Promise of high returns as small cap market flourishes

Small investors can have the advantage with Aim shares, says Nick Clayton
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The Independent Online

Every investor dreams of making a killing with shares that double or treble their value over a very short period. It does happen, but hardly ever with any company that qualifies as a household name. The spectacular gains come from small unknown companies.

Every investor dreams of making a killing with shares that double or treble their value over a very short period. It does happen, but hardly ever with any company that qualifies as a household name. The spectacular gains come from small unknown companies.

This boils down to simple mathematics. If I have a £100 holding of shares worth £1 each and they rise in value by 1p, my portfolio is worth £101. If, instead, my £100 goes into shares worth 5p each and they rise by 1p, my investment is worth £120. Of course the flipside is that a 1p fall in the value of those cheap shares will create a far bigger dent in my finances.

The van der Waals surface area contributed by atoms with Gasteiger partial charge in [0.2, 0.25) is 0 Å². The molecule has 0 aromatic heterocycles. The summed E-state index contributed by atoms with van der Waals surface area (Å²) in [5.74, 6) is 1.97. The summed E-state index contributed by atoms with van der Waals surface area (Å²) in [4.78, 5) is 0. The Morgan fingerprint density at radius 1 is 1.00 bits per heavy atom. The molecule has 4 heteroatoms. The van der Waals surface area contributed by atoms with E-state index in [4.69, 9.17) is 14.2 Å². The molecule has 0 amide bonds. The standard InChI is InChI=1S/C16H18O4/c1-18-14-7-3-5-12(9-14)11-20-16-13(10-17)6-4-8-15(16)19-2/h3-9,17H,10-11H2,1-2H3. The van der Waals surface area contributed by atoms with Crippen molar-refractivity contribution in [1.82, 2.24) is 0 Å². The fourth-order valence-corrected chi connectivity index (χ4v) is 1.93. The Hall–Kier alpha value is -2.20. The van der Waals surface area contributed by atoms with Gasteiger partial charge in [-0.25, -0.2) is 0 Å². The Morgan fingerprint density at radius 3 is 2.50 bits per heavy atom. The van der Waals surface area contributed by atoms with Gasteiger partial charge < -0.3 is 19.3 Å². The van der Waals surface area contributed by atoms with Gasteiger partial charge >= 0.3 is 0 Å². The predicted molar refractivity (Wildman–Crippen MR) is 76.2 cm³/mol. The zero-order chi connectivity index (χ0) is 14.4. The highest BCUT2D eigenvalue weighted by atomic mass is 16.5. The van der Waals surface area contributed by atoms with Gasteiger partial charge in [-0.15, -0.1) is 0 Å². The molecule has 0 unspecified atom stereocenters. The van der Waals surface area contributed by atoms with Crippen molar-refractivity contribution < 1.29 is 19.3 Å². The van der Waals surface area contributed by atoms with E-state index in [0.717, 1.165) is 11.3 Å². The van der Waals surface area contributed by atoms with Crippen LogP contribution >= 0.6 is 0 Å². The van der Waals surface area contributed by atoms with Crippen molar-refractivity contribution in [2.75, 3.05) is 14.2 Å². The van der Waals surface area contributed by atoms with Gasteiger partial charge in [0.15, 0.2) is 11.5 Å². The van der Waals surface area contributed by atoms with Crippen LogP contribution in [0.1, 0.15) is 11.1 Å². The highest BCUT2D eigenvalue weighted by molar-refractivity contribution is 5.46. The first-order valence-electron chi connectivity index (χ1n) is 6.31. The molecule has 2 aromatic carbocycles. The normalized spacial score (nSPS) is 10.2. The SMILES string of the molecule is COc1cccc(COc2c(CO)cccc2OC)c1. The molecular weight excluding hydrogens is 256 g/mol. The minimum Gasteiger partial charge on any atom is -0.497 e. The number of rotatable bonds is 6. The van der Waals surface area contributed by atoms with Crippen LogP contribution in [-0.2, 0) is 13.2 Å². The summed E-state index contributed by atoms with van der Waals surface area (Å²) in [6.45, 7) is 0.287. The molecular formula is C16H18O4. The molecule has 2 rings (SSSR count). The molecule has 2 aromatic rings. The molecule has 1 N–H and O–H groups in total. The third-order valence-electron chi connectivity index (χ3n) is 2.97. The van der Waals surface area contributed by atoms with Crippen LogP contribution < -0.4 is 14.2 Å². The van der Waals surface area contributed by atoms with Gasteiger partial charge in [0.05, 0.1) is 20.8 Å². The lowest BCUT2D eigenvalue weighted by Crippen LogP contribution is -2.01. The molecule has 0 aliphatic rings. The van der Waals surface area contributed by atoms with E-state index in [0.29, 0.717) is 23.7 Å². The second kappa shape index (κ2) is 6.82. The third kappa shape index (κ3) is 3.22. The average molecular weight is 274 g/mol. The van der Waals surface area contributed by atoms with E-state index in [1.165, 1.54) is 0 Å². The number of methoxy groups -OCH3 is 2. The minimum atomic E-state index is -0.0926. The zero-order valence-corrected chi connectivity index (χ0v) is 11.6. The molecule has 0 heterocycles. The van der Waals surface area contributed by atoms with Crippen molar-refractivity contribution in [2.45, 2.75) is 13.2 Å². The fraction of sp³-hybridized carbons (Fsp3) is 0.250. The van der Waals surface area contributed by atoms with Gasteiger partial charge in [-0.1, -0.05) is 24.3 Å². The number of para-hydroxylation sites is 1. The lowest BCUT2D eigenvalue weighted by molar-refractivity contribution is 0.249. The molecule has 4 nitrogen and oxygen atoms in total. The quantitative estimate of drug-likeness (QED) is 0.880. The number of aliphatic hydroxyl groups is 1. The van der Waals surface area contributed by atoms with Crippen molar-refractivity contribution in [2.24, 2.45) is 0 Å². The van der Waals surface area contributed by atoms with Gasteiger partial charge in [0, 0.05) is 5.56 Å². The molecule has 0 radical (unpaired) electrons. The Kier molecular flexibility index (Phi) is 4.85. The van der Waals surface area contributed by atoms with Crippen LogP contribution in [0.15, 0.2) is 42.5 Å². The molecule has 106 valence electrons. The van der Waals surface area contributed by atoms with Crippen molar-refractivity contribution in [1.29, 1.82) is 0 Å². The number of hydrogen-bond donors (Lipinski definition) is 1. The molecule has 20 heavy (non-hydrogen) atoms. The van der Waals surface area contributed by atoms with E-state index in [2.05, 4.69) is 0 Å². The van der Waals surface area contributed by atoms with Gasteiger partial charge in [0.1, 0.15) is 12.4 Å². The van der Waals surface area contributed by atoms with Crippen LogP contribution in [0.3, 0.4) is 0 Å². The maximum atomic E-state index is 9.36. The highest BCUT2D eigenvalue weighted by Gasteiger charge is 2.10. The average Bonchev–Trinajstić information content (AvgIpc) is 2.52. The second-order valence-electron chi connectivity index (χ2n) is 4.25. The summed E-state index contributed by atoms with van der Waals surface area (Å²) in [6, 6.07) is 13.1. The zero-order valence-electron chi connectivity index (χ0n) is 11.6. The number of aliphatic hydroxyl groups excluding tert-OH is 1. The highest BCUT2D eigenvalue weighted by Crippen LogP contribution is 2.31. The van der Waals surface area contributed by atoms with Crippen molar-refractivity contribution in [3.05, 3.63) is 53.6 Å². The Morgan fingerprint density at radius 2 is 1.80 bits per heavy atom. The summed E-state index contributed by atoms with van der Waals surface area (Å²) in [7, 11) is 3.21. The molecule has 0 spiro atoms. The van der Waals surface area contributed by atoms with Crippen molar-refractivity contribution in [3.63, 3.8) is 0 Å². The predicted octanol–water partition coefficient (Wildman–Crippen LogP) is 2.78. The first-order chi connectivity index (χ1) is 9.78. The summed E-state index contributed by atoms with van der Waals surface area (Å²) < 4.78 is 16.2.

Despite the obvious risks many investors are attracted by the chance of making spectacular gains and, with a balanced portfolio of generally safe stocks, there may be room for something a little more speculative. The question is where to look.

"According to research, small companies outperform large companies over the long term. Aim is the small cap market of the London Stock Exchange and, after a hesitant start, has become a flourishing market," explains Clem Chambers, chief executive of European stocks and shares website ADVFN.

Aim was launched in 1995 to allow new and growing companies to float without the tight restrictions of a full Stock Exchange listing. Aim members do not have to be above a minimum size or supply proof of a lengthy trading history. They also do not have to ensure a quarter of their stock is in public hands. The idea is to provide businesses with the experience of being a public company before making the leap into the full market.

That does not mean that all the companies listed on Aim are new, small and unknown, although most are. But it also includes football clubs such as Tottenham, food chains and such as Domino's Pizzas.

Aim companies still have to supply information which could be of value to potential investors. Audited accounts have to be filed within six months of year end. Anything that might materially affect the share price has to be reported to the Exchange. And before the company floats it has to appoint a nominated advisor and publish a detailed public prospectus.